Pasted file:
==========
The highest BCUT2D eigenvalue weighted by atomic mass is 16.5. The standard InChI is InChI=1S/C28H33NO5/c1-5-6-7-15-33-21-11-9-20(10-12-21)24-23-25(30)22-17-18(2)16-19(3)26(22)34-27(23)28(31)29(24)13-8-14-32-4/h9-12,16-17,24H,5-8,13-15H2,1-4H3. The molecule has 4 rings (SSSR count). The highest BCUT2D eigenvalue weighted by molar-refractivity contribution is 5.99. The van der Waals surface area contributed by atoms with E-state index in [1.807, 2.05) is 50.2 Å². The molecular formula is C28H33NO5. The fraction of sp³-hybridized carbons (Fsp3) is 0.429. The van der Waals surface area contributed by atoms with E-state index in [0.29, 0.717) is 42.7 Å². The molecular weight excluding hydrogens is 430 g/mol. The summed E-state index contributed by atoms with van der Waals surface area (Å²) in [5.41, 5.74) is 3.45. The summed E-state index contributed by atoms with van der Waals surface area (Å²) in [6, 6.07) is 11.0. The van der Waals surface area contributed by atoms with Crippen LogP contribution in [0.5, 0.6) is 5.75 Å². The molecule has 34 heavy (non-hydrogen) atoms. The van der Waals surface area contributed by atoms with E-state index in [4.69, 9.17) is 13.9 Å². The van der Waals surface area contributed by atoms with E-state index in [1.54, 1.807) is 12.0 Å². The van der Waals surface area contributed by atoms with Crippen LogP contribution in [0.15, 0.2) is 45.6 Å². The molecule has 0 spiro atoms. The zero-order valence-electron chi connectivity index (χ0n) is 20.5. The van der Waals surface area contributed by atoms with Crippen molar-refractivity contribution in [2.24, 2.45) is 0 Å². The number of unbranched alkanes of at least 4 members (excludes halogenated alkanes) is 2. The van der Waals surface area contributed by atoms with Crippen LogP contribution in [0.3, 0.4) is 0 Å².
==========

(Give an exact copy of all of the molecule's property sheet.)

The highest BCUT2D eigenvalue weighted by atomic mass is 16.5. The standard InChI is InChI=1S/C28H33NO5/c1-5-6-7-15-33-21-11-9-20(10-12-21)24-23-25(30)22-17-18(2)16-19(3)26(22)34-27(23)28(31)29(24)13-8-14-32-4/h9-12,16-17,24H,5-8,13-15H2,1-4H3. The molecule has 4 rings (SSSR count). The highest BCUT2D eigenvalue weighted by molar-refractivity contribution is 5.99. The van der Waals surface area contributed by atoms with E-state index in [1.807, 2.05) is 50.2 Å². The molecular formula is C28H33NO5. The fraction of sp³-hybridized carbons (Fsp3) is 0.429. The van der Waals surface area contributed by atoms with E-state index in [0.29, 0.717) is 42.7 Å². The molecular weight excluding hydrogens is 430 g/mol. The summed E-state index contributed by atoms with van der Waals surface area (Å²) in [5.41, 5.74) is 3.45. The summed E-state index contributed by atoms with van der Waals surface area (Å²) in [6, 6.07) is 11.0. The van der Waals surface area contributed by atoms with Crippen LogP contribution in [0.5, 0.6) is 5.75 Å². The molecule has 34 heavy (non-hydrogen) atoms. The van der Waals surface area contributed by atoms with E-state index in [4.69, 9.17) is 13.9 Å². The van der Waals surface area contributed by atoms with E-state index in [1.54, 1.807) is 12.0 Å². The van der Waals surface area contributed by atoms with Crippen LogP contribution in [0.15, 0.2) is 45.6 Å². The molecule has 0 spiro atoms. The zero-order valence-electron chi connectivity index (χ0n) is 20.5. The van der Waals surface area contributed by atoms with Crippen molar-refractivity contribution in [2.24, 2.45) is 0 Å². The number of unbranched alkanes of at least 4 members (excludes halogenated alkanes) is 2. The van der Waals surface area contributed by atoms with Crippen LogP contribution in [0.3, 0.4) is 0 Å².